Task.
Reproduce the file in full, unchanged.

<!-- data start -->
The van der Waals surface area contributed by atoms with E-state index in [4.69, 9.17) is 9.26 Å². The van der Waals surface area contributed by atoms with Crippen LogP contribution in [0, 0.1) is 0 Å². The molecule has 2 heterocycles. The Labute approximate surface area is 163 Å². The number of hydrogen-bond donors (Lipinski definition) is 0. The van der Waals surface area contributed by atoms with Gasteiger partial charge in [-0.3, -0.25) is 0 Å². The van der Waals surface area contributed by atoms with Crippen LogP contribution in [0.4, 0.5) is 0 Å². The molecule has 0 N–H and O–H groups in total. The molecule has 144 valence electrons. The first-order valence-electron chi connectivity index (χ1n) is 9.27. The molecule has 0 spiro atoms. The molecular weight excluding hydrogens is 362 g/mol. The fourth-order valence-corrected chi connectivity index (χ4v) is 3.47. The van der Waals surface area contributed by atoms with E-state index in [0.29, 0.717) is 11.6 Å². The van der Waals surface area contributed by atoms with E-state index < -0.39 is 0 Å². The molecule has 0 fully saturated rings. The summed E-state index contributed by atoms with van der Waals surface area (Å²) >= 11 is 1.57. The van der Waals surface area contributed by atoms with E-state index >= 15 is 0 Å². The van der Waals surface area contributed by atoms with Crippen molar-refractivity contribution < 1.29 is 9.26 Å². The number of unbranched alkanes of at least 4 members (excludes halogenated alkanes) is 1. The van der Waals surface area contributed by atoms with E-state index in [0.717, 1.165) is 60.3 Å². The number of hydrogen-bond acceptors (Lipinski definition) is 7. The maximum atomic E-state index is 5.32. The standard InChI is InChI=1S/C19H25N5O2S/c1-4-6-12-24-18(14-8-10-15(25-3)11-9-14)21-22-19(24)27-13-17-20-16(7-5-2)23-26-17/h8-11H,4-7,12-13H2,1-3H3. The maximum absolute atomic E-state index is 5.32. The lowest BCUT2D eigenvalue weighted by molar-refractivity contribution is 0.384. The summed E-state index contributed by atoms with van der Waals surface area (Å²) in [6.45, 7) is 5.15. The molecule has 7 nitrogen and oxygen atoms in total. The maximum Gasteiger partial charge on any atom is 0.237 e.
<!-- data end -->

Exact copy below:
The van der Waals surface area contributed by atoms with E-state index in [4.69, 9.17) is 9.26 Å². The van der Waals surface area contributed by atoms with Crippen LogP contribution in [0, 0.1) is 0 Å². The molecule has 2 heterocycles. The Labute approximate surface area is 163 Å². The number of hydrogen-bond donors (Lipinski definition) is 0. The van der Waals surface area contributed by atoms with Gasteiger partial charge in [-0.3, -0.25) is 0 Å². The van der Waals surface area contributed by atoms with Crippen LogP contribution in [0.4, 0.5) is 0 Å². The molecule has 0 N–H and O–H groups in total. The molecule has 144 valence electrons. The first-order valence-electron chi connectivity index (χ1n) is 9.27. The molecule has 0 spiro atoms. The molecular weight excluding hydrogens is 362 g/mol. The fourth-order valence-corrected chi connectivity index (χ4v) is 3.47. The van der Waals surface area contributed by atoms with E-state index in [0.29, 0.717) is 11.6 Å². The van der Waals surface area contributed by atoms with E-state index < -0.39 is 0 Å². The molecule has 0 fully saturated rings. The summed E-state index contributed by atoms with van der Waals surface area (Å²) >= 11 is 1.57. The van der Waals surface area contributed by atoms with E-state index >= 15 is 0 Å². The van der Waals surface area contributed by atoms with Crippen molar-refractivity contribution < 1.29 is 9.26 Å². The number of unbranched alkanes of at least 4 members (excludes halogenated alkanes) is 1. The van der Waals surface area contributed by atoms with E-state index in [0.717, 1.165) is 60.3 Å². The number of hydrogen-bond acceptors (Lipinski definition) is 7. The maximum atomic E-state index is 5.32. The standard InChI is InChI=1S/C19H25N5O2S/c1-4-6-12-24-18(14-8-10-15(25-3)11-9-14)21-22-19(24)27-13-17-20-16(7-5-2)23-26-17/h8-11H,4-7,12-13H2,1-3H3. The maximum absolute atomic E-state index is 5.32. The lowest BCUT2D eigenvalue weighted by molar-refractivity contribution is 0.384. The summed E-state index contributed by atoms with van der Waals surface area (Å²) in [6.45, 7) is 5.15. The molecule has 7 nitrogen and oxygen atoms in total. The maximum Gasteiger partial charge on any atom is 0.237 e.